Fri.Amy Rigby, who made a spectacular entrance nearly a decade ago with "Diary of a Mod Housewife," explores the continuing vagaries of modern romance at Jammin' Java (703-255-1566). . . . Backed by pianist Ron Elliston's quintet, vocalist Ronnie Wells explores pop and jazz standards at the Montpelier Arts Center in Laurel (301-953-1993).

Sat.Nitty Gritty Dirt Band founding member, string wizard and storyteller John McEuen was celebrating the wide spectrum of Americana long before the landmark country-bluegrass celebrations of "Will the Circle Be Unbroken." He'll be at the BlackRock Center for the Arts in Germantown (301-528-2260). . . . Toronto quartet Metric, fronted by the ultra-cool Emily Haines, is at the 9:30 club (202-393-0930) trying to validate Alternative Press dubbing the group one of the "100 Bands You Need to Know," appearing with the Most Serene Republic. . . . The free DC Festival, organized by evangelist Luis Palau to present "Great Music & Good News," will showcase a number of top contemporary Christian artists, including Steven Curtis Chapman, Third Day, Kirk Franklin, CeCe Winans, tobyMac and Jaci Velasquez. The event is Saturday and Sunday from noon to 10 on the Mall (703-838-8791 or

Sun.Barbez, a New York-based cabaret-punk ensemble, mixes covers of Bertolt Brecht, Erik Satie and Black Sabbath songs with arty folk-rock originals at DC9 (202-483-5000). . . . Formed five years ago by a sextet of Tehran art students, Iranian rockers 127 mix American and British pop and rock with jazz and Iranian folk influences. Its journey hasn't been easy: Western music was outlawed in Iran after the revolution of 1979, and the group was denied permission to release records or play outside Tehran's university, performing publicly only five times in its first four years. Its American debut, scheduled for March at Austin's South by Southwest fest, was scuttled because of visa complications. The band arrives at the Black Cat (202-667-7960) with the Cassettes, though you might want to call first to confirm.

Mon.The Ike Reilly Assassination celebrates its new album, "Junkie Faithful," at DC9 with Robert Skoro, who has drawn comparisons to such indie emo-ters as Bright Eyes and the Postal Service. . . . Baltimore's Agents of the Sun perform at Fletcher's in Baltimore (410-558-1889) as part of a 98 Rock's "Noise in the Basement" show, also releasing its second DCide album, "Monarchs of a Fallen Society."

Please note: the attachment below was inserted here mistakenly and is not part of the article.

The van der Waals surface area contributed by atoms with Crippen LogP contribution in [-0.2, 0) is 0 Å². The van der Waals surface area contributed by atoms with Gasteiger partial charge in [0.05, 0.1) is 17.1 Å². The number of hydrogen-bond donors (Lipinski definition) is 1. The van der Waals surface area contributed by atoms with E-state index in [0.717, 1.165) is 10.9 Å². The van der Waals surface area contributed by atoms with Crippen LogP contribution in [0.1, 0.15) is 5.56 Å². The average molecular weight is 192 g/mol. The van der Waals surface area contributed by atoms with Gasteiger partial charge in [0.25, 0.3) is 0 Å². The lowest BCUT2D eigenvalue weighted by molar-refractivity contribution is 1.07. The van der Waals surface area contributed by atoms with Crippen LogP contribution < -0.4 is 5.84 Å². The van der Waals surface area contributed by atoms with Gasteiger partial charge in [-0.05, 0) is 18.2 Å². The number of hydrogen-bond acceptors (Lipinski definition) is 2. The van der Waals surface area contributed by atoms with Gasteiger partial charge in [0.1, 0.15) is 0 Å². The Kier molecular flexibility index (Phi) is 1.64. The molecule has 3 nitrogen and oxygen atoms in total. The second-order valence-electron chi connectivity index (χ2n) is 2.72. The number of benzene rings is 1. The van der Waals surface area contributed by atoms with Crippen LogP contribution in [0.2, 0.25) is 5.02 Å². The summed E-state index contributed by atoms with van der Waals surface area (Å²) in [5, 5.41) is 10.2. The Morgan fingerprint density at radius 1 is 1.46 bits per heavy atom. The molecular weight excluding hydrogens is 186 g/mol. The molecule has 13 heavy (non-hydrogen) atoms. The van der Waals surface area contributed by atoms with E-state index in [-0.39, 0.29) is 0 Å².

Tue.New Orleans's Cowboy Mouth lost most everything when Hurricane Katrina hit the Gulf Coast -- except for the tour bus the band was traveling in. Now its tour has become a series of "Bail Out the Big Easy" benefits, including one starting at 4 at Lulu's Club Mardi Gras (202-861-5858) with Rebirth Brass Band, Junkyard Saints, the Grandsons, Cane Cutters, Diamond Alley, Texas Chainsaw Massacre and the Kelly Bell Band. Look for the Cowboys to close with their anthemic rocker, "Take Me Back to New Orleans."

Weds.Former Genesis guitarist Steve Hackett, acclaimed for his ethereal sonic explorations, supports his new prog-titled "Metamorpheus" album with a concert at the State Theatre in Falls Church (703-237-0300).

Thu.Heading toward a Stones-like 40th anniversary, flutist Ian Anderson and Jethro Tull perform at DAR Constitution Hall (202-397-7328), where you'll be able to pick up the first copies of a special live version of "Aqualung" recorded here in November for XM Radio. . . . The Nethers, a new band featuring four out of five Carlsonics, explore an indie rock-country-psych synthesis on "In Fields We Lie," their debut for Box Theory. Their first local sighting will be at the Warehouse Next Door (202-783-3933).

-- Richard Harrington